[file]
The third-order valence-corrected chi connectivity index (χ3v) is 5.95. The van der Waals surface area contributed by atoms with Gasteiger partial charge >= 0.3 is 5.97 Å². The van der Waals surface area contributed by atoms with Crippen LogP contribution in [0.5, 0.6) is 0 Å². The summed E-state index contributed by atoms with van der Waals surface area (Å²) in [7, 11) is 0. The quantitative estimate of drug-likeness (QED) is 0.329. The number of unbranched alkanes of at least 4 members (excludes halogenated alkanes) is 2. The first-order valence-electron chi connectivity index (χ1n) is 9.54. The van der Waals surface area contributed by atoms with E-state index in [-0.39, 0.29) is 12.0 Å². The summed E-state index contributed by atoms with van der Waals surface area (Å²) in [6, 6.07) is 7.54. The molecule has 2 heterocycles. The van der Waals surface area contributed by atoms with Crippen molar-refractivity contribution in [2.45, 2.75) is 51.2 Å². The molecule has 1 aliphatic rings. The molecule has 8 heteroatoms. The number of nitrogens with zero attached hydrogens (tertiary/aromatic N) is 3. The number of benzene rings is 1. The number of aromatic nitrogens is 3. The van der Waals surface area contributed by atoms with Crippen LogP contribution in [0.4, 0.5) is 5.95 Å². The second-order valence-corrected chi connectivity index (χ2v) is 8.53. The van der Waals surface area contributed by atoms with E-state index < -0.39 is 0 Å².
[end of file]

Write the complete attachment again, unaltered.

The third-order valence-corrected chi connectivity index (χ3v) is 5.95. The van der Waals surface area contributed by atoms with Gasteiger partial charge >= 0.3 is 5.97 Å². The van der Waals surface area contributed by atoms with Crippen LogP contribution in [0.5, 0.6) is 0 Å². The summed E-state index contributed by atoms with van der Waals surface area (Å²) in [7, 11) is 0. The quantitative estimate of drug-likeness (QED) is 0.329. The number of unbranched alkanes of at least 4 members (excludes halogenated alkanes) is 2. The first-order valence-electron chi connectivity index (χ1n) is 9.54. The van der Waals surface area contributed by atoms with E-state index in [-0.39, 0.29) is 12.0 Å². The summed E-state index contributed by atoms with van der Waals surface area (Å²) in [6, 6.07) is 7.54. The molecule has 2 heterocycles. The van der Waals surface area contributed by atoms with Crippen molar-refractivity contribution in [2.45, 2.75) is 51.2 Å². The molecule has 1 aliphatic rings. The molecule has 8 heteroatoms. The number of nitrogens with zero attached hydrogens (tertiary/aromatic N) is 3. The number of benzene rings is 1. The number of aromatic nitrogens is 3. The van der Waals surface area contributed by atoms with Crippen LogP contribution in [0.4, 0.5) is 5.95 Å². The second-order valence-corrected chi connectivity index (χ2v) is 8.53. The van der Waals surface area contributed by atoms with E-state index < -0.39 is 0 Å².